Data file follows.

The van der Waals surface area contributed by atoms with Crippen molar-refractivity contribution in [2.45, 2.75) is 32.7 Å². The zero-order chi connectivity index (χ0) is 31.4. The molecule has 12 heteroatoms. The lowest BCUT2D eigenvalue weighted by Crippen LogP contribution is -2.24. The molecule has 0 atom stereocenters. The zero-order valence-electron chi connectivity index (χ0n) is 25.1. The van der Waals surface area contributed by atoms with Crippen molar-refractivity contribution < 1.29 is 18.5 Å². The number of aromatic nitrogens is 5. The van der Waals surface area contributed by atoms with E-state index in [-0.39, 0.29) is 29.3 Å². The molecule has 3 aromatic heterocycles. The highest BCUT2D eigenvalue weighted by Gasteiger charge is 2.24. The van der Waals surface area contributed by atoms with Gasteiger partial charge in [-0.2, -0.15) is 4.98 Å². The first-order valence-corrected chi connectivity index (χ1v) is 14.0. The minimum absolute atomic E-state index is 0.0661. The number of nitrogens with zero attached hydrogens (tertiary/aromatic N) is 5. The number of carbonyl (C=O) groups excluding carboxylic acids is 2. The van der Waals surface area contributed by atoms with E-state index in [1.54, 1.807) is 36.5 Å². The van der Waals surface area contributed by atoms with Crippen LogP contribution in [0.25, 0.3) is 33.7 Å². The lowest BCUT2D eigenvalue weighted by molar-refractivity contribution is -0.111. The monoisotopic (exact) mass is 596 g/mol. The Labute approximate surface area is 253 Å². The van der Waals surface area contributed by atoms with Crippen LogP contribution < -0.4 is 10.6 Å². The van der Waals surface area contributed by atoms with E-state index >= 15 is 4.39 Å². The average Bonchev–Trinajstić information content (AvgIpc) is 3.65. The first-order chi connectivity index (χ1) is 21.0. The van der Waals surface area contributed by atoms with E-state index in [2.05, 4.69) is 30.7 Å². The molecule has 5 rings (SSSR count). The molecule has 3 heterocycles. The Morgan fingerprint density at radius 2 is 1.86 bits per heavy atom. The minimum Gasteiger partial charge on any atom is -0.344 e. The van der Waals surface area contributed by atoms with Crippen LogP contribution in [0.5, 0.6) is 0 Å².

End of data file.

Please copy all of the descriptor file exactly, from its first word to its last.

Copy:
The van der Waals surface area contributed by atoms with Crippen molar-refractivity contribution in [2.45, 2.75) is 32.7 Å². The zero-order chi connectivity index (χ0) is 31.4. The molecule has 12 heteroatoms. The lowest BCUT2D eigenvalue weighted by Crippen LogP contribution is -2.24. The molecule has 0 atom stereocenters. The zero-order valence-electron chi connectivity index (χ0n) is 25.1. The van der Waals surface area contributed by atoms with Crippen molar-refractivity contribution < 1.29 is 18.5 Å². The number of aromatic nitrogens is 5. The van der Waals surface area contributed by atoms with E-state index in [-0.39, 0.29) is 29.3 Å². The molecule has 3 aromatic heterocycles. The highest BCUT2D eigenvalue weighted by Gasteiger charge is 2.24. The van der Waals surface area contributed by atoms with Gasteiger partial charge in [-0.2, -0.15) is 4.98 Å². The first-order valence-corrected chi connectivity index (χ1v) is 14.0. The minimum absolute atomic E-state index is 0.0661. The number of nitrogens with zero attached hydrogens (tertiary/aromatic N) is 5. The number of carbonyl (C=O) groups excluding carboxylic acids is 2. The van der Waals surface area contributed by atoms with E-state index in [1.54, 1.807) is 36.5 Å². The van der Waals surface area contributed by atoms with Crippen LogP contribution in [0.25, 0.3) is 33.7 Å². The lowest BCUT2D eigenvalue weighted by molar-refractivity contribution is -0.111. The monoisotopic (exact) mass is 596 g/mol. The Labute approximate surface area is 253 Å². The van der Waals surface area contributed by atoms with Crippen LogP contribution < -0.4 is 10.6 Å². The van der Waals surface area contributed by atoms with E-state index >= 15 is 4.39 Å². The average Bonchev–Trinajstić information content (AvgIpc) is 3.65. The first-order chi connectivity index (χ1) is 21.0. The van der Waals surface area contributed by atoms with E-state index in [2.05, 4.69) is 30.7 Å². The molecule has 5 rings (SSSR count). The molecule has 3 heterocycles. The Morgan fingerprint density at radius 2 is 1.86 bits per heavy atom. The minimum Gasteiger partial charge on any atom is -0.344 e. The van der Waals surface area contributed by atoms with Crippen LogP contribution in [0.5, 0.6) is 0 Å².